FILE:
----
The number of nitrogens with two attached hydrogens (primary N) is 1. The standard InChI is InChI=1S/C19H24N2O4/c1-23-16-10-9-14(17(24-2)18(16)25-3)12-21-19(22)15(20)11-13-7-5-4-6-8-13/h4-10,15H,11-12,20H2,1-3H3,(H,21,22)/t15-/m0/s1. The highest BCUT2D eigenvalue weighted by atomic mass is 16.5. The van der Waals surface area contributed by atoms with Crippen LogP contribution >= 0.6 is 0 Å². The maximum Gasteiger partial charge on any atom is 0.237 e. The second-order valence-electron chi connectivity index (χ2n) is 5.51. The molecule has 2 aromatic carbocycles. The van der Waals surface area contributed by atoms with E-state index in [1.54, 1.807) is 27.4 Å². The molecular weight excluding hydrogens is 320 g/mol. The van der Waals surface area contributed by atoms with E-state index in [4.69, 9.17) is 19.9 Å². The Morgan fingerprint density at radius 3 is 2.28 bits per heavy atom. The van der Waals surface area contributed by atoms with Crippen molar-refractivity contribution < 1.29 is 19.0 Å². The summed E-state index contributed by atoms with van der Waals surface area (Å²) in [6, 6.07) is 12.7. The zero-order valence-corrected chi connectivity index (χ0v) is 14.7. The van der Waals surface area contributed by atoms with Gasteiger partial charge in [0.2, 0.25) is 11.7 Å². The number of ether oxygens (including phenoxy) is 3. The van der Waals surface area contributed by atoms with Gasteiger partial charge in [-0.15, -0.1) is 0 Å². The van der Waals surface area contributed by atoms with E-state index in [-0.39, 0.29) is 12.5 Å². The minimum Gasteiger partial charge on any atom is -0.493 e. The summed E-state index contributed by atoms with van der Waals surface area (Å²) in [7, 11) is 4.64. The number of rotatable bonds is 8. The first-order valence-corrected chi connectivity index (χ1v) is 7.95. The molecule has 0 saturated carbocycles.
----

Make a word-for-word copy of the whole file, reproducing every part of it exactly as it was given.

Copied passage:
The number of nitrogens with two attached hydrogens (primary N) is 1. The standard InChI is InChI=1S/C19H24N2O4/c1-23-16-10-9-14(17(24-2)18(16)25-3)12-21-19(22)15(20)11-13-7-5-4-6-8-13/h4-10,15H,11-12,20H2,1-3H3,(H,21,22)/t15-/m0/s1. The highest BCUT2D eigenvalue weighted by atomic mass is 16.5. The van der Waals surface area contributed by atoms with Crippen LogP contribution >= 0.6 is 0 Å². The maximum Gasteiger partial charge on any atom is 0.237 e. The second-order valence-electron chi connectivity index (χ2n) is 5.51. The molecule has 2 aromatic carbocycles. The van der Waals surface area contributed by atoms with E-state index in [1.54, 1.807) is 27.4 Å². The molecular weight excluding hydrogens is 320 g/mol. The van der Waals surface area contributed by atoms with E-state index in [4.69, 9.17) is 19.9 Å². The Morgan fingerprint density at radius 3 is 2.28 bits per heavy atom. The van der Waals surface area contributed by atoms with Crippen molar-refractivity contribution < 1.29 is 19.0 Å². The summed E-state index contributed by atoms with van der Waals surface area (Å²) in [6, 6.07) is 12.7. The zero-order valence-corrected chi connectivity index (χ0v) is 14.7. The van der Waals surface area contributed by atoms with Gasteiger partial charge in [0.2, 0.25) is 11.7 Å². The number of ether oxygens (including phenoxy) is 3. The van der Waals surface area contributed by atoms with Gasteiger partial charge in [-0.15, -0.1) is 0 Å². The van der Waals surface area contributed by atoms with E-state index in [-0.39, 0.29) is 12.5 Å². The minimum Gasteiger partial charge on any atom is -0.493 e. The summed E-state index contributed by atoms with van der Waals surface area (Å²) in [7, 11) is 4.64. The number of rotatable bonds is 8. The first-order valence-corrected chi connectivity index (χ1v) is 7.95. The molecule has 0 saturated carbocycles.